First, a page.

Cueva de las Serpientes Colgantes

Cave of the Hanging Snakes - Bat Cave - Kantemó Cave

Useful Information

Location: Carretera, Tihosuco - Dziuche s/n, 77880 Kantemó, Q.R.
(19.929707459630734, -88.80616021696483)
Open: All year daily 17.
Fee: Kantemó plus package: Adults MXN 1,770.
Experinca Kantemó: Adults MXN 750.
Mexicans -15%, Quintarooans -20%.
Classification: SpeleologyKarst Cave
Light: bring torch
Guided tours: D=4 h, Min=6, Max=8. V=300/a [2022]
Photography: allowed
Accessibility: no
Bibliography: Arturo Bayona (2013): La Cueva de las Serpientes Colgantes: Un Descubrimiento Extraordinario, Editorial Académica Española (January 25, 2013), paperback, 144 pages, ISBN-10: 9783847351689, ISBN-13: 978-3847351689. Español - Spanish amazon
Address: Cueva de las Serpientes Colgantes, Carretera, Tihosuco - Dziuche s/n, 77880 Kantemó, Q.R., Tel: +52-997-977-4920.
As far as we know this information was accurate when it was published (see years in brackets), but may have changed since then.
Please check rates and details directly with the companies in question if you need more recent info.


14-OCT-2003 cave discovered by Arturo Bayona Miramontes and three friends.


The Cueva de las Serpientes Colgantes (Cave of the Hanging Snakes) is famous for its population of snakes, which live in the ceiling and high up on the walls of the cave. From their cracks and crevices they wait until bats enter or leave the cavern in a swarm, then they dangle down and catch the flying bats in their mouths. This specialization is quite rare and works only in caves with a very high population of bats. The cave is actually known as the Bat Cave by the locals of the nearby village of Kantemó. It is home to six different bat species, Bigotudo de parnell (Pteronotus parnelli), Lomo pelón menor (Pteronotus davyi), Bigotudo (Pteronotus personatus), Barba arrugada norteno (Marmoops megalophylla), Mexicano oreja de embudo (Natalus stamineus), and Frutero (Artibeus jamaicensis). Some are insectivorous, and others are frugivorous, and they all leave the cave every day at sunset in search of food. For about an hour and a half around 100 bats per second leave the cave, in total about half a million animals.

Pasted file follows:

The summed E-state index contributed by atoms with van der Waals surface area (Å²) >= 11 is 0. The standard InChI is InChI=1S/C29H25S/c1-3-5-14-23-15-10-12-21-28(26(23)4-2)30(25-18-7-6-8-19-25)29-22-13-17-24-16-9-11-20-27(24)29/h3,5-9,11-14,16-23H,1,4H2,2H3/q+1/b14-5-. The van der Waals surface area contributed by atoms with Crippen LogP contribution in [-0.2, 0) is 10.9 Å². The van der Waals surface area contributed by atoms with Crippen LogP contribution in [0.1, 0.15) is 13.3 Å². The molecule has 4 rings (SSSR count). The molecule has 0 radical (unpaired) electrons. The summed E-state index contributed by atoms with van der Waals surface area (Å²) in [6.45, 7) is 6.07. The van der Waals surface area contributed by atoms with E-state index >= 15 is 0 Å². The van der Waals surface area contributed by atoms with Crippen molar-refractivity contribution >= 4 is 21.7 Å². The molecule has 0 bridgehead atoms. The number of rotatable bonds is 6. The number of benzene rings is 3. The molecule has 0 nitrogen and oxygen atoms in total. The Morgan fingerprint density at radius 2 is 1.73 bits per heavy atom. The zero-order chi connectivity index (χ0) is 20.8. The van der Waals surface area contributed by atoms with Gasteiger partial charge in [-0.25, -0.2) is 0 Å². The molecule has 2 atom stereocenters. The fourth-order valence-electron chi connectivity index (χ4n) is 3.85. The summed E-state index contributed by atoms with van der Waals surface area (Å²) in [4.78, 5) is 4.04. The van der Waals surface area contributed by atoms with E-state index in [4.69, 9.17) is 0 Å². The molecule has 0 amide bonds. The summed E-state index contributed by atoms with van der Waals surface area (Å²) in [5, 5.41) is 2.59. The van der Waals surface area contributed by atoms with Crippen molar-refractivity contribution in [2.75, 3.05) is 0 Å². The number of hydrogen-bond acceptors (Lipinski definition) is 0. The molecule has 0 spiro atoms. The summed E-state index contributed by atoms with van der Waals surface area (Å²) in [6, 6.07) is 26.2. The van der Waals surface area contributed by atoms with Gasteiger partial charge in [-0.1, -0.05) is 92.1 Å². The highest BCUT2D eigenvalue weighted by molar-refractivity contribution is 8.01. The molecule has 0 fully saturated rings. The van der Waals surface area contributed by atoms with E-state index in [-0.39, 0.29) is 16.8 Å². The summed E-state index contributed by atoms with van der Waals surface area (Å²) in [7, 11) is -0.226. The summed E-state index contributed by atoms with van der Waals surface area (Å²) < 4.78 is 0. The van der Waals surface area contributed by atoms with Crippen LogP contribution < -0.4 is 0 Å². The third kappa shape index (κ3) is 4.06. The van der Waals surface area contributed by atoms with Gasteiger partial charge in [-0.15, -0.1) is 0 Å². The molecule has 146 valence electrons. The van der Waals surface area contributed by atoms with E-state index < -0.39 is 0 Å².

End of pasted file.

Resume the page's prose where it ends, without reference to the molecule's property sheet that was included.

The cave is home to the Culebra ratonera de Kantemó (Elaphe flavirufa, Yellow-Red Rat Snake), a small forest snake which normally hunts rodents, lizards, and other small animals on the ground. The not venomous snakes are very common in the forests of the Yucatán peninsula. The constrictors have virtually no eyesight and hunt using their other senses, so they are actually well adapted to the dark cave. Nevertheless, this is the only cave in the area where this phenomenon occurs. It was discovered by the biologist Arturo Bayona Miramontes twenty years ago. The phenomenon has attracted the attention of numerous experts since. Similar bat hunting snakes are known from caves in southeast Asia.

The cave is actually full of troglobiont life. There are numerous insects, blind fish, eels and insects like woodlice, white lady, the aquatic mealybug, and the blind shrimp. They actually depend on the bats to survive, as the dead bats and the bat guano are the base of their food supply. The limestone walls are full of fossils including corals, snails and other shells.

The cave is not developed, and visits are actually cave trekking tours, organized by an initiative of the Mayan locals called Beej Ka'ax Ha. They dubbed their tours ecotourismo and offer other adventure tourism services like canoeing and bird watching. The small Mayan community Kantemó has 310 inhabitants, 52 people, 32 men and 20 women, are organized as a cooperative and offer guided tours of the cave. They offer packages which may include guides, mountain bike rides, food and overnight stay in the local hotel or on the campground. It's a three-kilometer walk through the rainforest, so the mountain bike are probably a good idea.

Good walking shoes, helmet with headlamp, and gloves are strongly recommended. As this is a tropical bat cave, you should definitely be careful and wear a mask to avoid histoplasmosis or other diseases. The snakes hanging above your head are quite scary, but actually not dangerous and not venomous. They are specialized on the bats, and seem not impressed by the increasing number of visitors who come to the cave to observe their strange behavior. The tours are organized after appointment, and you should contact the cooperative on their phone number. The cave itself is hard to find, and on private property, visitors meet with the guides at the basket ball field in the center of the village Kantemo.

The cave gor some international fame when the photograph titled Cazador de Murciélagos (Bat Hunter) by the Yucatán photographer Fernando Constantino Martínez won a prize in London. It shows a snake right after it snatched a bat from the air. The contest was organized by the Natural History Museum of London, and about 93 photographers from around the world participated. The picture of the amphibian and reptile category won the author the first place as Wildlife Photographer 2022.